You write very honestly about sometimes difficult personal relationships throughout the book, particularly those with Beth Rodden and your father. Was this a comfortable experience, and were you concerned to be exposing your inner life to public scrutiny?
It was pretty easy actually. I just felt like I had to. I guess I’m pretty bold with that kind of stuff. Maybe that’s from climbing, but maybe also because of my experience in Kyrgyzstan when I was younger. There was this guy from the north-east, John Bouchard, who tried to villainise us, and spent two years of his life trying to prove this conspiracy theory about us. After feeling vulnerable and feeling mad, at the end I felt like there’s always crazy people out there who will try and tear you down no matter what you do. You can’t focus on that, and the fact that I’d been though that made me think that if I wanted to make the book as good as it can be, then I have to be absolutely vulnerable. Kelly was good at pushing me in that direction. It is a bit unsettling in a way as the book goes out into the world, I’m like, ‘Wow, the deepest depths of my soul are exposed,’ but it seems that people appreciate that. Climbing descriptions are kind of boring after a
while so I tried to reach a balance – good for the climbing but also really relatable. And plus, a lot of
those relationships I just needed to process for myself. I needed to sort them out and writing is a good way to do that.
Where did the name come from? Part reference to psychological drive and part tongue in cheek reference to Kyrgyzstan?
It was all those things. The first words I wrote when I sat down and started typing, I went straight to that time in Kyrgyzstan when I pushed the guy. We always referred to our Dawn Wall attempt as the final push, going for the ground up ascent, so it was really those two. The motivational side of it, when we came up with the title and the sub-title struck me differently and now I’m not sure if we hit that right. Maybe it sounds a bit too self-help motivational type title, and the book is supposed to be motivating, but I didn’t want to stuff that down people’s throats.
Where do you think that your climbing will go from here?
I think I’ll continue doing similar stuff. I’ll go on an expedition a year and I’ll go to El Cap. My campsite is booked for this autumn in Yosemite, and, at least for the time being, I’ll bring my family with me, which is great. It’s a good way to live, dragging them all over the world; they seem to like it. But I also felt like I needed to diversify a little bit. You can only use your fingertips so much. I wanted to use my brain and I wanted to learn how to be a story teller.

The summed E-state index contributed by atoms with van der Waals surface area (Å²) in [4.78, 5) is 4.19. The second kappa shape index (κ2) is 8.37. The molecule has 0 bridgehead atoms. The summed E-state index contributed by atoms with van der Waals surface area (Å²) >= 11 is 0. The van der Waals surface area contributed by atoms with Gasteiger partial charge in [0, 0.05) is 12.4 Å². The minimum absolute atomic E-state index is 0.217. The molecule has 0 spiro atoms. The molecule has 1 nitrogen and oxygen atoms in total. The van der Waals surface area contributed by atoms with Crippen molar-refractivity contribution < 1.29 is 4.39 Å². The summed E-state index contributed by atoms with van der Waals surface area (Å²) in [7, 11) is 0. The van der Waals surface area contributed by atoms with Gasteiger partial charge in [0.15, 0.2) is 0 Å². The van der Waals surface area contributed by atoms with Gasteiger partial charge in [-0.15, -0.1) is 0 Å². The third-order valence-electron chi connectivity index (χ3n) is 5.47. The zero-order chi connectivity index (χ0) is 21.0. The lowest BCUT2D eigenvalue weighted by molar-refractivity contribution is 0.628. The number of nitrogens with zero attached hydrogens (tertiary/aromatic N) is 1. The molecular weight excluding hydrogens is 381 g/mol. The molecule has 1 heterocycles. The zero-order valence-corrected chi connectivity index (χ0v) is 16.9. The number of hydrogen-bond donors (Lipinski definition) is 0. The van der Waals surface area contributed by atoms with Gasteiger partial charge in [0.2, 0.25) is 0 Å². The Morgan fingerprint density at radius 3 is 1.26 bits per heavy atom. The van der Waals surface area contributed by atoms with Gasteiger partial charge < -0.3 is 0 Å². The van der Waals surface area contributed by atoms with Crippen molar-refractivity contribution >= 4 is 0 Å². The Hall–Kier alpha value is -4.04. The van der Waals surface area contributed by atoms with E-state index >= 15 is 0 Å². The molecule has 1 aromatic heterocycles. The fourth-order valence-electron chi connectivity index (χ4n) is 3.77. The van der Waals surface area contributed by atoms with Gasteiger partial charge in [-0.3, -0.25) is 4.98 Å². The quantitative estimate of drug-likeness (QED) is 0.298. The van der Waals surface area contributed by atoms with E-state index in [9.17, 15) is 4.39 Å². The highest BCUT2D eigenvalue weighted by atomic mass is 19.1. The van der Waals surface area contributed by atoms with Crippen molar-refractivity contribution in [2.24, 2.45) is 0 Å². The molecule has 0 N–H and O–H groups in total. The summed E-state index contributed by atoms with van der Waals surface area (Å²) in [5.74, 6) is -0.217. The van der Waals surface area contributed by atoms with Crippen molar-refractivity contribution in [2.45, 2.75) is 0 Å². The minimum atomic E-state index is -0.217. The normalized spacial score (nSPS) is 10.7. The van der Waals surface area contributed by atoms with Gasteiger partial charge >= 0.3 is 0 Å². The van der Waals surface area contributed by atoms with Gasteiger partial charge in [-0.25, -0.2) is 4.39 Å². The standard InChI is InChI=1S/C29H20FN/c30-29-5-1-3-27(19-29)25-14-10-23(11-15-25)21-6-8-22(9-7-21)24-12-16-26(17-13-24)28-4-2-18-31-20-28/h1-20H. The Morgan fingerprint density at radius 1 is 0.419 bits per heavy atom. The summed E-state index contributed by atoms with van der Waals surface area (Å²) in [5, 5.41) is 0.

Have you been tempted into the motivational speaking industry by the Dawn Wall fame?
I’ve realise that outside the climbing industry, companies don’t want that. They want the clichés, and I’m very bad at the clichés; I just roll my eyes. Sometimes I can walk the balance of trying to find what feels genuine to me. If I could figure out how to do that effectively, I would be totally into it, because you do come out of those events speaking to people who have such totally different lives. It’s almost easier to inspire them than to inspire climbers, so I’ve found it kind of fun. One of my main mentors is this guy Jim Collins, and that’s his world. It’s amazing watching him. People’s minds are blown. He’s such a good speaker and I aspire to be like that, but I don’t know if I buy it as honestly.
You mention in your book that you’ve spent so much of your life having these experiences in climbing and learning from them, and that you now want to give a little back to people. What form do you think this will take?
Right now, I’m going in lots of directions and seeing which of them sticks. There’s the public land thing; there’s mentoring people like Kevin; there’s generally spreading the stoke for climbing. I think climbing is incredibly uplifting and a great way to live, and helping to perpetuate that is important. Climbing is a way to do that, but learning to tell those stories is absolutely crucial as well.